Vernon Burnett was the General Program Director. Later, when James Powers be- 
came State Director. Homer Burns retired, and Vernon Burnett moved across to head 
up the Real Estate program. James Powers was followed by Richard Maxey, who 
was State Director for a short time, and was replaced by Clark McWhorter. E\erett 
Veech retired and Allen Williams stepped in to head the Production and Subsistence 
program, which later became the Operating Loan Program. 



Allen Williams was an actixe chief and. during his time in the office, the state 
had a large operating program. He retired in the early 1970"s and Frank Evans took 
his place. The Farm Programs were consolidated at that time, so all Farm Loan 
Programs were called Farmer Programs. Frank Evans was given the title of Chief 
and kept the title for 15 years, until he retired. Program Chiefs after Frank E\ans 
included Russell Beckham. Wayne Moore, and Ralph Childers. 



Spudds Widener became 
State Director following Mr. 
McWhorter and Oklahoma had 
a very active program. A lot 
of good changes in the pro- 
gram took place then because 
the National Administrator. 
James Smith, was also from 
Oklahoma. Since Spudds had 
been a County Supervisor and 
a District Director, he was 
able to point out problems in 
the field that should be cor- 
rected and the National Ad- 
ministrator listened to him. 




Spudds Widener, Mrs. Widener. and Dale L. Folger at Widener's 
retirement dinner in Stillwater. 1 972. 200 guests, including FmHA 
employees past and present, from all over the state attended. 

Ptioto private collection 



18 



The Farm Security Administration program was mostly a farmer loan program 
when FmHA took it over. It had three main divisions at that time: a Production and 
Subsistence Loan program, a Farm Ownership Loan program, and a Water Loan 
program. The Water Loan programs were only available in 14 western states, of 
which Oklahoma was one. 

Oklahoma has had some outstanding loan programs, and very seldom did any 
Oklahoma Farm Program rank below the top 5 programs in the United States. Okla- 
homa was also a trial area for many programs. When livestock producers got into 
financial trouble in the 1970's, Washington developed an Emergency Livestock Loan 
Program and asked Oklahoma to take the lead. The main thrust of this program was 
that if the banks and other lenders would assist livestock operations with essential 
financing, FmHA would guarantee the loan. There are many different opinions about 
this program, but it is generally believed that it was very successfiil. Oklahoma's 
Emergency Livestock Loan Obligations in some years reached 24% of the total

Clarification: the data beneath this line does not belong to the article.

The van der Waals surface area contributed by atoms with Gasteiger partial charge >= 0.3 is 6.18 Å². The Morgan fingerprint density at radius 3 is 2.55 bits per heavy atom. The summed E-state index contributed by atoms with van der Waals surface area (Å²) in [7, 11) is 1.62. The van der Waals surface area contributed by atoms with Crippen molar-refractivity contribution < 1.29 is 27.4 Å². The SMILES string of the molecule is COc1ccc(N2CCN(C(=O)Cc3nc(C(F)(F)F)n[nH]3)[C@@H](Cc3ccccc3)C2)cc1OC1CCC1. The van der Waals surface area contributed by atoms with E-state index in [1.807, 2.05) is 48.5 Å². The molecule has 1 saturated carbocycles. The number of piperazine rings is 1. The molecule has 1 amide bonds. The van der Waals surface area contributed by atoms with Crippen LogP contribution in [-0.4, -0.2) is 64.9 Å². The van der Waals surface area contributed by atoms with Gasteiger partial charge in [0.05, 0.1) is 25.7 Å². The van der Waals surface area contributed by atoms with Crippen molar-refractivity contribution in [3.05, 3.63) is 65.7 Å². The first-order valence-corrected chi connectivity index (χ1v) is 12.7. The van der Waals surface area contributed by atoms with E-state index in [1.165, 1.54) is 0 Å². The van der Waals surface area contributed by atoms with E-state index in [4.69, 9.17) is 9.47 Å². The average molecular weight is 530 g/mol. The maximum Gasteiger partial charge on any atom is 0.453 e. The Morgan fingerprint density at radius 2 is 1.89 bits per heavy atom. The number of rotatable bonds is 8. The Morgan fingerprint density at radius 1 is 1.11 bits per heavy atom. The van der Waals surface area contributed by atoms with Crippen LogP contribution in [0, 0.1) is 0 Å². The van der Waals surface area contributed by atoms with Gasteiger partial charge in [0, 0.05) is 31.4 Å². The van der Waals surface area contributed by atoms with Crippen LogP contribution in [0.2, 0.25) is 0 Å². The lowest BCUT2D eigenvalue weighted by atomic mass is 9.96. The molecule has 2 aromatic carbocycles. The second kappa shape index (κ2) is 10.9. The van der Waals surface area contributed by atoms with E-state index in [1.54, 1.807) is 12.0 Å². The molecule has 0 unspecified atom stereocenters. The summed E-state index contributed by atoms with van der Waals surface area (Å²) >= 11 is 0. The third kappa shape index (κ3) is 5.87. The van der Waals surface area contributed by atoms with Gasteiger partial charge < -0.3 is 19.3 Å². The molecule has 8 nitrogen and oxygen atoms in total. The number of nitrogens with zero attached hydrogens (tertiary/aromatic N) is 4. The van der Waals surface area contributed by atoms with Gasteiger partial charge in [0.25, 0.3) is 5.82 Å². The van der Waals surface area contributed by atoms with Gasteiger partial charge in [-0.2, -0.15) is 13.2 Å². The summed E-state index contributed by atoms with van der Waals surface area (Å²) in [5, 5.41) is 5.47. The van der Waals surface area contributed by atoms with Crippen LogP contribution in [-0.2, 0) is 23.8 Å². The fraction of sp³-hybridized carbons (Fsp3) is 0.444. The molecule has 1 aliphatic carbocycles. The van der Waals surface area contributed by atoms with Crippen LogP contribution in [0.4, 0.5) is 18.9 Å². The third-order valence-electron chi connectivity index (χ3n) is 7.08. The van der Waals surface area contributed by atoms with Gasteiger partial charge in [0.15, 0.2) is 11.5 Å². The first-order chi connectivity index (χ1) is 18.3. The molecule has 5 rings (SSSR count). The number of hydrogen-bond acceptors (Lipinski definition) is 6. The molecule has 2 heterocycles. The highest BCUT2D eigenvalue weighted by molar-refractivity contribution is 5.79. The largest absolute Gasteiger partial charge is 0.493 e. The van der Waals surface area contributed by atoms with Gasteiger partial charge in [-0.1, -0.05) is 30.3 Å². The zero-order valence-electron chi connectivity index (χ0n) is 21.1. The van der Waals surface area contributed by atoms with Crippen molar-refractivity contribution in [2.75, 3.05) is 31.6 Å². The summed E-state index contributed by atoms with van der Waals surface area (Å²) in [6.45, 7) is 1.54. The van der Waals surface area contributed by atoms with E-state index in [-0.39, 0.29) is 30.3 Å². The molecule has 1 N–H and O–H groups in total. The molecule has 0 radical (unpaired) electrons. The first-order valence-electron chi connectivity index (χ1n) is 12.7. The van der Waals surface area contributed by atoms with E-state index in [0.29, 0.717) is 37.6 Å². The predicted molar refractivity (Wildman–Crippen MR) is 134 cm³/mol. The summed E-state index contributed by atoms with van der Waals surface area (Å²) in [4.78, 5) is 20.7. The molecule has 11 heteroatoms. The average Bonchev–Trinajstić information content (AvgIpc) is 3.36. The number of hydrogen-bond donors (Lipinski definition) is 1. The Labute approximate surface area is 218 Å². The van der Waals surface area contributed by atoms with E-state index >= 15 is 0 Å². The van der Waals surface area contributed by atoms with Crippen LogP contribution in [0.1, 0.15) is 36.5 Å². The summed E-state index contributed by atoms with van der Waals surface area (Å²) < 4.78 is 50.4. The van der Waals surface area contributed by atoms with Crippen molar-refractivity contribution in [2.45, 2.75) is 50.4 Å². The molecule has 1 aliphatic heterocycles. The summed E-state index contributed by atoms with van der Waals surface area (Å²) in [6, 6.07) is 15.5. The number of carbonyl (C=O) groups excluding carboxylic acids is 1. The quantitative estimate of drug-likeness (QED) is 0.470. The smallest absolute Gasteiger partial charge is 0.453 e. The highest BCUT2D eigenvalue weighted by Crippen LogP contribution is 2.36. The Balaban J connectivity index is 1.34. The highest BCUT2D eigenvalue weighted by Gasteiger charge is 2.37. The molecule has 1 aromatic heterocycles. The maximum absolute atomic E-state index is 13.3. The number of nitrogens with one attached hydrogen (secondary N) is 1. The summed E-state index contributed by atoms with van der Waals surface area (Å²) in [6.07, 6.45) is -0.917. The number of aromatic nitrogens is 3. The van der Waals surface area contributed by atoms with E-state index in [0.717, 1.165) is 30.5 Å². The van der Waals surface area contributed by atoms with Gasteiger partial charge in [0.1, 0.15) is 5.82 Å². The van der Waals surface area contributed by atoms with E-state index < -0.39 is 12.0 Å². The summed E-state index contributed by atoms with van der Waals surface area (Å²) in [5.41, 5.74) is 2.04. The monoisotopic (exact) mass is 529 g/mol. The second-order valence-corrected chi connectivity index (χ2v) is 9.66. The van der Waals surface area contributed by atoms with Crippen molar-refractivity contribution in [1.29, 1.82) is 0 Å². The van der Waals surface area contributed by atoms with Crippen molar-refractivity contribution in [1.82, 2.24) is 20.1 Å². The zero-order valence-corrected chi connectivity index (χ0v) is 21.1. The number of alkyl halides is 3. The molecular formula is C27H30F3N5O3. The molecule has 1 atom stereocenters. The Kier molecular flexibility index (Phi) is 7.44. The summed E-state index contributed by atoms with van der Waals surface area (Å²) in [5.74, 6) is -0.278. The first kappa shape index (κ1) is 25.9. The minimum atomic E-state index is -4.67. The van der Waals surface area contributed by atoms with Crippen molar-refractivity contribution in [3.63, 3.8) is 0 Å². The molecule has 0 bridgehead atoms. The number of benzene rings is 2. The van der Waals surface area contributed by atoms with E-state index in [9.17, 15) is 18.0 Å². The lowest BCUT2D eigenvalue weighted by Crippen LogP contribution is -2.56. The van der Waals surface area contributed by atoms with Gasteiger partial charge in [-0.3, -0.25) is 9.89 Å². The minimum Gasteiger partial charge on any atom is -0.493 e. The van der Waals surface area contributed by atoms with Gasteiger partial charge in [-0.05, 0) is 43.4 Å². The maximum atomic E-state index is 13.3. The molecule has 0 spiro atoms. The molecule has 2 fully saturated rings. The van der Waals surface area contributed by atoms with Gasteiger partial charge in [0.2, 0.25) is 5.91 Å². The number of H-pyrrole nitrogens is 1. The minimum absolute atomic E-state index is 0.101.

national obligations. 




Seated around the table at a dinner in 1992, clockwise 
from the left back, are: State Director Ernest Hellwege, 
Patsy Graumann, Paige Graumann, Harvey Smith, 
Beverly Smith, and Flo Hellwege. Photo private collection 



County Supervisors 

Many modem conveniences we take for granted now can be traced to the hard 
work of FmHA Supervisors and their skill at using the resources the FmHA pro- 
vided. Before (and during) the 1950's, for example, very few homes had running 
water and very few had sanitary wells. A Supervisor by the name of Clyde Wren in 
Hughes County decided he would do something about this. He used the Water Facil- 
ity Loan to drill wells and get an adequate supply of sanitary water to a good many 
homes in Oklahoma and was nationally recognized in this program. 



19 



Another very active and dedicated supervisor was 
Buster Smith of Idabel. He had the largest F-armer Program 
in the state when cotton farming was important in the Red 
River Valley and the FmHA was the cotton farmers" princi- 
pal financier. Bankers helped with the bigger loans, but the 
subsistence farmer had to depend on FmHA. Buster started 
with the program in the early 1950's. A veteran of World 
War 11 and the Korean War, and later the General of the 
Oklahoma National Guard, Buster was the Supervisor at 
Coalgate for a short time and then was transferred to 
McCurtain County. He had the industry and the ability to 
supervise these farmers so they could be successful. 




Buster Smith 

Photo, private collection 



McCurtain County FmHA made a loan with a pickup 
truck as part of the security. The borrower disappeared with the pickup. Buster 
found out that the pickup and the borrower were out in Colorado. Buster went to 
Colorado and found the borrower in a bar and obtained possession of the pickup. 
Buster said the borrower was surprised to see him enter the bar. 

Counties like McCurtain, Choctaw, Bryan, and others were low-income counties 
and farmers could only run small to moderate operations. They depended on FmHA 
for their financing and, with the supervised credit, FmHA was able to assist them. 

Keeping loans secure was always a big task for the County Supervisor. Borrow- 
ers sometimes abandoned all of their property and left to avoid repaying the loans. 
Fred Stobaugh, FmFlA Supervisor at McAlester, had a case where the security was 
abandoned. He gathered all but a tractor and for a while he could not locate this. He